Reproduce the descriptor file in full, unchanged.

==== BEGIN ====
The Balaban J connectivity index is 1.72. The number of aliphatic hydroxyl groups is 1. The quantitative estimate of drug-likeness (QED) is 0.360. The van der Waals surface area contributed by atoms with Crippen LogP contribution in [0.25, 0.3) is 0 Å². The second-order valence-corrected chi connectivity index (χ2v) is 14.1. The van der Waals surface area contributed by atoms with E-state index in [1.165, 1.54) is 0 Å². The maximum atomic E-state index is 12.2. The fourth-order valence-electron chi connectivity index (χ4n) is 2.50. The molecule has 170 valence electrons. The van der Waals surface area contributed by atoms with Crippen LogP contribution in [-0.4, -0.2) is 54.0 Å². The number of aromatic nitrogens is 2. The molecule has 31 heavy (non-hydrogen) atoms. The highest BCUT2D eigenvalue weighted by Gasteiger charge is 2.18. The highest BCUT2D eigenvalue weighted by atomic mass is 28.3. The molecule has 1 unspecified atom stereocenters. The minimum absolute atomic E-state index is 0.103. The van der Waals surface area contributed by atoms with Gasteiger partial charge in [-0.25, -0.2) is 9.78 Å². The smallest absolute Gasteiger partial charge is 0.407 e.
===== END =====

The Balaban J connectivity index is 1.72. The number of aliphatic hydroxyl groups is 1. The quantitative estimate of drug-likeness (QED) is 0.360. The van der Waals surface area contributed by atoms with Crippen LogP contribution in [0.25, 0.3) is 0 Å². The second-order valence-corrected chi connectivity index (χ2v) is 14.1. The van der Waals surface area contributed by atoms with E-state index in [1.165, 1.54) is 0 Å². The maximum atomic E-state index is 12.2. The fourth-order valence-electron chi connectivity index (χ4n) is 2.50. The molecule has 170 valence electrons. The van der Waals surface area contributed by atoms with Crippen LogP contribution in [-0.4, -0.2) is 54.0 Å². The number of aromatic nitrogens is 2. The molecule has 31 heavy (non-hydrogen) atoms. The highest BCUT2D eigenvalue weighted by Gasteiger charge is 2.18. The highest BCUT2D eigenvalue weighted by atomic mass is 28.3. The molecule has 1 unspecified atom stereocenters. The minimum absolute atomic E-state index is 0.103. The van der Waals surface area contributed by atoms with Gasteiger partial charge in [-0.25, -0.2) is 9.78 Å². The smallest absolute Gasteiger partial charge is 0.407 e.